The walls are going up all over Europe; we shall not see them lowered in our lifetime. The dream of "ever-closer union," and the eventual merging of nations into a United States of Europe, is over. From the white cliffs of Dover in the west, where David Cameron refused to follow Brussels's orders to grant welfare payments to working migrants, to the east, where Hungary's border with Romania is marked with razor wire; from Athens in the Mediterranean south, where a populist government mocks Germany, the architect of the union's fiscal policy, to Stockholm in the Baltic north, where the government has closed its borders to immigrants: The European Union has not only stalled on the road to union—it is coming apart.
Here isRead more
Across the Middle East, there is concern about the nuclear deal with Iran. By releasing frozen assets and removing economic sanctions, the deal seems to facilitate renewed aggression. Won’t that encourage more violence from Iranian terror proxies, like Hezbollah and Hamas? The international community is preparing its response.Read more
Flushed with the success of its five-year effort to restore prosperity to Greece, Brussels’ eurocrats have turned their attention to Italy, and ruled that the country’s famous buffalo mozzarella need not be made with fresh milk: powdered milk will do just fine. So Italy will have to repeal a 1974 law that bans the use of powdered and condensed milk in cheese, reports the Financial Times.Read more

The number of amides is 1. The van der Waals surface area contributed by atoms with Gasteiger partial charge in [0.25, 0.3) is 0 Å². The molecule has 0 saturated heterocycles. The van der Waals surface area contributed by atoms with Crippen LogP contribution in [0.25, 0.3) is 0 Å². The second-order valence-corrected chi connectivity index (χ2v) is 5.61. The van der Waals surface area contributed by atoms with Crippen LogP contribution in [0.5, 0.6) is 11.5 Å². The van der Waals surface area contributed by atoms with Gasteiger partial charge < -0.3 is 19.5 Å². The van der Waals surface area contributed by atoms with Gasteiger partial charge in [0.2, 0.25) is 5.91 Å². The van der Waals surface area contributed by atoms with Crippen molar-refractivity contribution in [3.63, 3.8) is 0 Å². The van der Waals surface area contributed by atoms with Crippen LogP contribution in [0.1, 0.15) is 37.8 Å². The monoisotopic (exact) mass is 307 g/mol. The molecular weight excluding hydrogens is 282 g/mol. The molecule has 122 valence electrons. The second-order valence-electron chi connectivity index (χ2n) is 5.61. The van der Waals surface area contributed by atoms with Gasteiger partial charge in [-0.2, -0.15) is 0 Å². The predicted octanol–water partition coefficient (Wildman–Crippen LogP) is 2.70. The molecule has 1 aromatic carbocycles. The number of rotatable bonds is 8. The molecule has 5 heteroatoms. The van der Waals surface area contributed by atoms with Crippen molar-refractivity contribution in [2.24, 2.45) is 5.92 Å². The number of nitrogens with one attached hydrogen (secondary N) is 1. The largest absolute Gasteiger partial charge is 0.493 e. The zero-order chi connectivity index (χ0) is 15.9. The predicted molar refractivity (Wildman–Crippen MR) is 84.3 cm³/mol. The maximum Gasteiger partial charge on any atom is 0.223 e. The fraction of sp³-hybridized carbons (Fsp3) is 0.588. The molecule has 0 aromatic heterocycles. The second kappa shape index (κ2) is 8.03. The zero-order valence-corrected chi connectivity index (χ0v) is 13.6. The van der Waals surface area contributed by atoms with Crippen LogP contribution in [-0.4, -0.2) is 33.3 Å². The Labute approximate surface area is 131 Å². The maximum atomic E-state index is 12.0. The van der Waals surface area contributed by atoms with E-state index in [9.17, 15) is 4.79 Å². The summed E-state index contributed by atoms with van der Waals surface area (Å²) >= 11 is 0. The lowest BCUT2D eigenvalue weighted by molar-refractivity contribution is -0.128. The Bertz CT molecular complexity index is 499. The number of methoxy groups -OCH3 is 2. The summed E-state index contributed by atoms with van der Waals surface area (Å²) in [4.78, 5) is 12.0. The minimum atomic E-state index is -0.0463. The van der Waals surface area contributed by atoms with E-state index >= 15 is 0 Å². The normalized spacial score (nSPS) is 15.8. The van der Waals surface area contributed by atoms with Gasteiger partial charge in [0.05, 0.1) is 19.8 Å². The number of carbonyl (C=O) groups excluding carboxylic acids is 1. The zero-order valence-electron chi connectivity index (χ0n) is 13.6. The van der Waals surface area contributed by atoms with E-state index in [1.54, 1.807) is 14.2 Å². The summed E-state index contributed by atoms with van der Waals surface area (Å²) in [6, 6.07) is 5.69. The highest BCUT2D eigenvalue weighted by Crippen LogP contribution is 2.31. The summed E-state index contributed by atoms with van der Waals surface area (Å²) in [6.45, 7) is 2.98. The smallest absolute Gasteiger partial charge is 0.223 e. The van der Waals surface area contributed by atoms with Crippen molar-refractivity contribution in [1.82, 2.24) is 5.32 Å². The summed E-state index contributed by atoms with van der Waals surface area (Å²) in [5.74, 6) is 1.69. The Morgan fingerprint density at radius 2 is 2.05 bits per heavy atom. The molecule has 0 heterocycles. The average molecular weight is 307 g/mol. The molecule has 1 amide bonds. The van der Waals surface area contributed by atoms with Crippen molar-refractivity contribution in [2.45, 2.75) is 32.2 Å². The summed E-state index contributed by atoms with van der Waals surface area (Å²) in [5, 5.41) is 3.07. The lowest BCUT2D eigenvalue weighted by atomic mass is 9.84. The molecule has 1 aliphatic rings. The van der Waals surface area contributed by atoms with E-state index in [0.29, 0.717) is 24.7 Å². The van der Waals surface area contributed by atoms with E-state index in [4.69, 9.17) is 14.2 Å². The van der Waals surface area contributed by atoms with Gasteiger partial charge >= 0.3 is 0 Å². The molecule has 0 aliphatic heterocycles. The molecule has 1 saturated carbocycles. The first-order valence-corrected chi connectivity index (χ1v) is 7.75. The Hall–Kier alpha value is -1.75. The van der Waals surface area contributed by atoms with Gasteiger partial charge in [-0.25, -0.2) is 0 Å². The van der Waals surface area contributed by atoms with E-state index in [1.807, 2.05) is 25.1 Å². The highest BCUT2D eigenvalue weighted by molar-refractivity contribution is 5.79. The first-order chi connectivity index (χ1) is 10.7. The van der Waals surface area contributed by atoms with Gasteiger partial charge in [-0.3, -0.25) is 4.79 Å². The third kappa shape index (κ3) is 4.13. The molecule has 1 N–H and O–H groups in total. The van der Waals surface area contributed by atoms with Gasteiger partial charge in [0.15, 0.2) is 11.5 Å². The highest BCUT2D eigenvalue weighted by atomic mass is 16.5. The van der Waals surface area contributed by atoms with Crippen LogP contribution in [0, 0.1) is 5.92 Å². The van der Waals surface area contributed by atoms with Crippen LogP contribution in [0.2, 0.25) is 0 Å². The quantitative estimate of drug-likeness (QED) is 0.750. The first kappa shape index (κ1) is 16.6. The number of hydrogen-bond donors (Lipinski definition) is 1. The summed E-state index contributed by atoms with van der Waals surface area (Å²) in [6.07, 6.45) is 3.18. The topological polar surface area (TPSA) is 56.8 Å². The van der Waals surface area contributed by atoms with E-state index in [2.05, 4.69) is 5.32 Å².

The vote in Greece is running 60 percent “No” on the terms of its creditors. The same experts who had been predicting a close vote will now explain why it was a runaway in favor of … well, who knows. But count on the usual confident voices to sort it all out.Read more
Wikileaks founder Julian Assange will not find a home in France. The French government has announced today it will not grant asylum to the fugitive.
"France has received the letter from Mr Assange. A closer examination shows that given the legal elements and the material situation of Mr. Assange, France can not act on its request. The situation of Mr Assange presents no immediate danger. He is also the subject of a European arrest warrant," the French government writes in a statement released by the Elysee Palace.Read more
We have been hearing, for so long now, that the end is nigh in the crisis of the Greek economy that it is hard to take another such warning seriously. The problem of Greece, like so many others, seems to have no end, no resolution and, even, no point. Unless, that is, you are a citizen of Greece. Then it is your life.Read more